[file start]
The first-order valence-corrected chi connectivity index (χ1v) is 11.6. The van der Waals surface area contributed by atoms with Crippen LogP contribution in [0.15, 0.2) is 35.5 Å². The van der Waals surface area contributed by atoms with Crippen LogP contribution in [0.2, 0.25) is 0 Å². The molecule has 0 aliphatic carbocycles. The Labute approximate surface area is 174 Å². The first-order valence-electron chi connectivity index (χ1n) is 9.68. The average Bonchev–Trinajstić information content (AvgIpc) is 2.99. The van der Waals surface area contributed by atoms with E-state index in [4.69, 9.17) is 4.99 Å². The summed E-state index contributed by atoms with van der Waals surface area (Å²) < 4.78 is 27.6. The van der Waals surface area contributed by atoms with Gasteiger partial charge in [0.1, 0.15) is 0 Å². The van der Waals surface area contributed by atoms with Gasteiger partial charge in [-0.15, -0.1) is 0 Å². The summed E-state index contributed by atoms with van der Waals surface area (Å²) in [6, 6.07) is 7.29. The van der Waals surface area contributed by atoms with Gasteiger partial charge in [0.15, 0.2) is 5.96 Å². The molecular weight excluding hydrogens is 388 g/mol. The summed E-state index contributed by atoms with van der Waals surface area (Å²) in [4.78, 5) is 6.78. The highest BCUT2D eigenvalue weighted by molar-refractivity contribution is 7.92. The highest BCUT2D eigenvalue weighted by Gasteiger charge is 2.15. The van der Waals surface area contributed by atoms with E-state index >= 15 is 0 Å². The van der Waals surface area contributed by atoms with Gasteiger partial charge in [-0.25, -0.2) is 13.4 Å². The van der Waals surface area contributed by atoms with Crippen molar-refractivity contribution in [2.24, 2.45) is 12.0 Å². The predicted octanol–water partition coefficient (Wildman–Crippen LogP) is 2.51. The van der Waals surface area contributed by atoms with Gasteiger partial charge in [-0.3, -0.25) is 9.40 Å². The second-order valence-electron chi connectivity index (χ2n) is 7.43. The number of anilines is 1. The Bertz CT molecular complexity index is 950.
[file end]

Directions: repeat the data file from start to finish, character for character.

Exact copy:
The first-order valence-corrected chi connectivity index (χ1v) is 11.6. The van der Waals surface area contributed by atoms with Crippen LogP contribution in [0.15, 0.2) is 35.5 Å². The van der Waals surface area contributed by atoms with Crippen LogP contribution in [0.2, 0.25) is 0 Å². The molecule has 0 aliphatic carbocycles. The Labute approximate surface area is 174 Å². The first-order valence-electron chi connectivity index (χ1n) is 9.68. The average Bonchev–Trinajstić information content (AvgIpc) is 2.99. The van der Waals surface area contributed by atoms with E-state index in [4.69, 9.17) is 4.99 Å². The summed E-state index contributed by atoms with van der Waals surface area (Å²) < 4.78 is 27.6. The van der Waals surface area contributed by atoms with Gasteiger partial charge in [0.1, 0.15) is 0 Å². The van der Waals surface area contributed by atoms with Gasteiger partial charge in [-0.15, -0.1) is 0 Å². The summed E-state index contributed by atoms with van der Waals surface area (Å²) in [6, 6.07) is 7.29. The van der Waals surface area contributed by atoms with Gasteiger partial charge in [0.15, 0.2) is 5.96 Å². The molecular weight excluding hydrogens is 388 g/mol. The summed E-state index contributed by atoms with van der Waals surface area (Å²) in [4.78, 5) is 6.78. The highest BCUT2D eigenvalue weighted by molar-refractivity contribution is 7.92. The highest BCUT2D eigenvalue weighted by Gasteiger charge is 2.15. The van der Waals surface area contributed by atoms with E-state index >= 15 is 0 Å². The van der Waals surface area contributed by atoms with Gasteiger partial charge in [-0.25, -0.2) is 13.4 Å². The van der Waals surface area contributed by atoms with Crippen molar-refractivity contribution in [2.24, 2.45) is 12.0 Å². The predicted octanol–water partition coefficient (Wildman–Crippen LogP) is 2.51. The van der Waals surface area contributed by atoms with Gasteiger partial charge in [-0.3, -0.25) is 9.40 Å². The second-order valence-electron chi connectivity index (χ2n) is 7.43. The number of anilines is 1. The Bertz CT molecular complexity index is 950.